Class of 2014-2015
Post by: Latifah Kiribedda
I have pondered this question for a while. In doing Global Health work, I have seen or heard various scenarios that I believe contribute to taking us off the trail to achieving global health equity. These scenarios most frequently occur in the rural and hard-to-reach areas. For example, I have encountered de-motivated health workers who don’t show up at the health centers until late afternoon, corrupt leaders who misappropriate funds intended for service delivery, and children not washing their hands before eating a meal. Several times, I have found some local government offices closed on a usual business day. Those of you who serve people in the rural villages in Africa can imagine what I am talking about.
As a young African woman who has spent the past four and a half years in the U.S, I have developed a different mindset on the way I view and value life. I have lived a life of privilege where I didn’t have to worry about access to water, good roads, electricity, internet, food, role models, information and many other indulgences that many times we do not even pause to think about. When I worked, I was guaranteed a pay-check every two weeks. On the other hand, a de-motivated health worker I met in a rural village in Kamwenge district shared her struggles with me and indeed I was humbled: At the health center III where she works as a nurse, she does not have gloves, drugs, and other critical medical supplies that she needs to save lives. She sees over 200 patients and delivers at least 10 babies per day; she is a public servant who earns modestly and has gone without pay for the past two months. Her child is suffering from frequent episodes of epilepsy; currently, she is worried that the government may re-locate her to another district since health workers are being re-shuffled to serve other hard-to-reach areas. She needs to stay closer to her child who needs her care and suffers discrimination because of his condition. Sometimes, she does not show up at the health center because she needs to sell vegetables to raise income to support her family. Additionally, she feels so stressed at work and occasionally yells at the patients who do not comply with the procedures.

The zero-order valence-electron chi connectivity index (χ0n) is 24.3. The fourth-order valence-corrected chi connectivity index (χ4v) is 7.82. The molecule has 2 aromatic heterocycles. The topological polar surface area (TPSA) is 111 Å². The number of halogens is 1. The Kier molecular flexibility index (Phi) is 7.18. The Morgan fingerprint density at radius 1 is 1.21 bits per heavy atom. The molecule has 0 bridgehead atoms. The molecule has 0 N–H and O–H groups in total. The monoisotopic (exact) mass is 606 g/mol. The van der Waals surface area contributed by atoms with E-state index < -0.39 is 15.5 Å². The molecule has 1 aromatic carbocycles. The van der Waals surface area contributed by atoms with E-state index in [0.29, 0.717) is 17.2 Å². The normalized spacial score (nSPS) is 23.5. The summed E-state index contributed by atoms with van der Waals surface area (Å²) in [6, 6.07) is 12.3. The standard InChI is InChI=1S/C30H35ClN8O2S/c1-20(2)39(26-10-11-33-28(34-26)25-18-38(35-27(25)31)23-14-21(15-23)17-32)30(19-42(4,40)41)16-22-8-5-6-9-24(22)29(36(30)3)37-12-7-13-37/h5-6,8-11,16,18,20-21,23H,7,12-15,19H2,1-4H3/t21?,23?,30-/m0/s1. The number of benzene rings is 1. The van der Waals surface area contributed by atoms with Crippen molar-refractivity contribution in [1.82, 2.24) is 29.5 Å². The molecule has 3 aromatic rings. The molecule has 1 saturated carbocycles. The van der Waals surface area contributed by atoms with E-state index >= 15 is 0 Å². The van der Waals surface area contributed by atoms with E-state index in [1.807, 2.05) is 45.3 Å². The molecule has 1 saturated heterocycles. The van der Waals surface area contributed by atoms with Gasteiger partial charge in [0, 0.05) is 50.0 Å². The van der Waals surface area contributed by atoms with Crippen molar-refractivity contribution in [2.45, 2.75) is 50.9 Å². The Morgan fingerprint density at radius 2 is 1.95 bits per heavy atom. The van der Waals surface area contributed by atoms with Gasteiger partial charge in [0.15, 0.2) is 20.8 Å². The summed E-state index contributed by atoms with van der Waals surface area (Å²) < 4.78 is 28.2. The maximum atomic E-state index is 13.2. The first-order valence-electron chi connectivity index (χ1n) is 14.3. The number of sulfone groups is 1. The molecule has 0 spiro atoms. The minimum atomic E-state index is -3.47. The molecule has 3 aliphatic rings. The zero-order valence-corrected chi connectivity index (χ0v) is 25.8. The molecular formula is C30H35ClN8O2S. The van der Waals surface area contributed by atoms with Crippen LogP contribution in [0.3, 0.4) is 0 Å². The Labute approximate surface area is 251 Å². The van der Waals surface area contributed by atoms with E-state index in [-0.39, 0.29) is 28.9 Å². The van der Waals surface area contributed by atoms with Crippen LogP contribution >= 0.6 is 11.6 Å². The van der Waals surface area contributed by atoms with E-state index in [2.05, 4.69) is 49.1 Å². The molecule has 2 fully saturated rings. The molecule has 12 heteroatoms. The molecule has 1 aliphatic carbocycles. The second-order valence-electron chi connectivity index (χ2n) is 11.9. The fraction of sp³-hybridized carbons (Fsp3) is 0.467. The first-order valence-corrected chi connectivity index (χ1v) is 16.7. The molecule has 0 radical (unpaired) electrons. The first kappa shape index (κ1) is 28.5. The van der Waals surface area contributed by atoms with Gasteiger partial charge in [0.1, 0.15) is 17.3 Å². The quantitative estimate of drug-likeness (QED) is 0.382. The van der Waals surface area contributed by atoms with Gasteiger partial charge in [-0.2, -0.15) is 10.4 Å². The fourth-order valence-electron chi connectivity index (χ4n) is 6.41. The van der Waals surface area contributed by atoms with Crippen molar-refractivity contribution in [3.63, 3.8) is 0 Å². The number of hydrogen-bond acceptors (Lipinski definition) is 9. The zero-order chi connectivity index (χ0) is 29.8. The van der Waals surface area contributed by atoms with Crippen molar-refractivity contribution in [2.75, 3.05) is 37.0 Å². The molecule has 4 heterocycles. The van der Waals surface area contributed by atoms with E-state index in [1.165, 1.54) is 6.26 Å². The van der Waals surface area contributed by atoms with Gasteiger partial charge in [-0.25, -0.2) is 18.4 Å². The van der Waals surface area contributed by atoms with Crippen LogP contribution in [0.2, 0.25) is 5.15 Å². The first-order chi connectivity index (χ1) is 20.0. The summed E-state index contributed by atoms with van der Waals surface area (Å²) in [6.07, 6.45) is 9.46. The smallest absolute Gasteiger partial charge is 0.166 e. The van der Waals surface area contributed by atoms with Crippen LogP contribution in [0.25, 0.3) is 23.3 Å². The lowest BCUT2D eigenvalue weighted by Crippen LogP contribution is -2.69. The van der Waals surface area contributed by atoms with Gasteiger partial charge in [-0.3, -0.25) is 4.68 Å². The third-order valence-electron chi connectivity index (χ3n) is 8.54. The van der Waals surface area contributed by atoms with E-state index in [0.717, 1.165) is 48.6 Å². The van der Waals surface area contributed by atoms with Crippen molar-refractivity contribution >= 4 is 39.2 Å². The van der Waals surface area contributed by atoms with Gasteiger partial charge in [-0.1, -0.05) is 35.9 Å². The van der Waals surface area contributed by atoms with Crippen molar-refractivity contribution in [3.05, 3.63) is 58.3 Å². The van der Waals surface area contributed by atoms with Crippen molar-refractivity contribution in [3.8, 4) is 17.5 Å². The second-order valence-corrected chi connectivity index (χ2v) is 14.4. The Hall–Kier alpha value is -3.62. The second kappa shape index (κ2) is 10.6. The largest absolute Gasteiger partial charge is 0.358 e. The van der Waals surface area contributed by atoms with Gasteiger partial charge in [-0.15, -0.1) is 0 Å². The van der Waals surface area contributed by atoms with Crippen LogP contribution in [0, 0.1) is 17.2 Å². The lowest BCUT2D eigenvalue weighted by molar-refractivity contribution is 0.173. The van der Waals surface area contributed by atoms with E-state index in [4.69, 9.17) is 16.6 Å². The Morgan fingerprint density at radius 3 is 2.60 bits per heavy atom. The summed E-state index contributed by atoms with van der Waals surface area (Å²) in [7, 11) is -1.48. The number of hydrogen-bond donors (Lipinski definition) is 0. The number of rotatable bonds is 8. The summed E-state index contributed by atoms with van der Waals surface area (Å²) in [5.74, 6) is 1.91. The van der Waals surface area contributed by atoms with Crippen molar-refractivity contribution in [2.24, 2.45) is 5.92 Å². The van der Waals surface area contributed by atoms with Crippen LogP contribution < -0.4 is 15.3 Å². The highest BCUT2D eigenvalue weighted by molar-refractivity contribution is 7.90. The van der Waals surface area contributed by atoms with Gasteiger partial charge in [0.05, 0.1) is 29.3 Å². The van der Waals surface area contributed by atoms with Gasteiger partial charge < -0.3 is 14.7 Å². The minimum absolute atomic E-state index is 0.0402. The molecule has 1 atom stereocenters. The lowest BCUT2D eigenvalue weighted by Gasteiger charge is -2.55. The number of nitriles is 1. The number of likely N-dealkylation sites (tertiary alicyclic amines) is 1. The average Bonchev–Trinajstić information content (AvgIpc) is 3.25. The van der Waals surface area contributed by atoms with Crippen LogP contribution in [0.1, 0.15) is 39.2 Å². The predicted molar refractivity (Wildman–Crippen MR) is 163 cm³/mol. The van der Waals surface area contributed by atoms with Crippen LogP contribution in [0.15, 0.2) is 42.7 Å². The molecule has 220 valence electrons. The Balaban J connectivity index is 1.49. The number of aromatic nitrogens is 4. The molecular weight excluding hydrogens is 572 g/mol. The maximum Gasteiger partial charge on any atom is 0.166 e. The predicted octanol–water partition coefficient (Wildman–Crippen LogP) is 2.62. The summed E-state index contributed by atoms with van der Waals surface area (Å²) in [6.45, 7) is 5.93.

How do I even begin to influence this nurse to think differently – prioritizing her patients, having good customer service, showing up to the health center every morning yet she is fighting her own battle within a broken health system? I understand that part of the solution is to initiate institutional change by providing enabling frameworks such as timely and good pay for health workers, access to medical supplies, and recruitment of more health workers. The critical need for this institutional change is why I am an advocate for Global Health Equity, and most importantly a Global Health Corps Fellow. I have HOPE because I have seen and lived in a different world where this is possible – so why not Africa? I BELIEVE we can reverse the paradigm. However, in the mean time, we need to think about more tangible ways to motivate our partners like this nurse, to think differently and ardently serve the Global Health Equity movement even as we work within a broken system that is hopefully being reformed for the better!